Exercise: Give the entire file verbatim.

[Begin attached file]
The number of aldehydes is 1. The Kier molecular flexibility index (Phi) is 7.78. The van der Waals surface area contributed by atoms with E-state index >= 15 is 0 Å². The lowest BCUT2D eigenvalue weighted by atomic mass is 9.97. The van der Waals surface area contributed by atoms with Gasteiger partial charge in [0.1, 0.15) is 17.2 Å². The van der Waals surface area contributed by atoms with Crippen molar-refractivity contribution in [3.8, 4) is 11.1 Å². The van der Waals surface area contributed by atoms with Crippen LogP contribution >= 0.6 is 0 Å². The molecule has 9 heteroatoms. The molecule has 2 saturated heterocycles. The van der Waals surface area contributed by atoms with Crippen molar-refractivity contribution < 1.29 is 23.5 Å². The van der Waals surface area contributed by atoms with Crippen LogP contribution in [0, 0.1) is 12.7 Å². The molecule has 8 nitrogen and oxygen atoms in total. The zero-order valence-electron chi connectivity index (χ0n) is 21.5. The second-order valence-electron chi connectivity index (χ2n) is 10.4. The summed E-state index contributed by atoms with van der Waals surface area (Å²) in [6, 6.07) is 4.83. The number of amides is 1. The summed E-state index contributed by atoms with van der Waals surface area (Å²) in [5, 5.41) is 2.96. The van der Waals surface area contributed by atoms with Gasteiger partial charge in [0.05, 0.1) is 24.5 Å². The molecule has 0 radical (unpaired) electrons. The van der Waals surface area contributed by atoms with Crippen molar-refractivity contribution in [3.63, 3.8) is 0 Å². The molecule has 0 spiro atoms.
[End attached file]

The number of aldehydes is 1. The Kier molecular flexibility index (Phi) is 7.78. The van der Waals surface area contributed by atoms with E-state index >= 15 is 0 Å². The lowest BCUT2D eigenvalue weighted by atomic mass is 9.97. The van der Waals surface area contributed by atoms with Gasteiger partial charge in [0.1, 0.15) is 17.2 Å². The van der Waals surface area contributed by atoms with Crippen molar-refractivity contribution in [3.8, 4) is 11.1 Å². The van der Waals surface area contributed by atoms with Crippen LogP contribution >= 0.6 is 0 Å². The molecule has 9 heteroatoms. The molecule has 2 saturated heterocycles. The van der Waals surface area contributed by atoms with Crippen molar-refractivity contribution < 1.29 is 23.5 Å². The van der Waals surface area contributed by atoms with Crippen LogP contribution in [0, 0.1) is 12.7 Å². The molecule has 8 nitrogen and oxygen atoms in total. The zero-order valence-electron chi connectivity index (χ0n) is 21.5. The second-order valence-electron chi connectivity index (χ2n) is 10.4. The summed E-state index contributed by atoms with van der Waals surface area (Å²) in [6, 6.07) is 4.83. The number of amides is 1. The summed E-state index contributed by atoms with van der Waals surface area (Å²) in [5, 5.41) is 2.96. The van der Waals surface area contributed by atoms with Gasteiger partial charge in [0.05, 0.1) is 24.5 Å². The molecule has 0 radical (unpaired) electrons. The van der Waals surface area contributed by atoms with Crippen molar-refractivity contribution in [3.63, 3.8) is 0 Å². The molecule has 0 spiro atoms.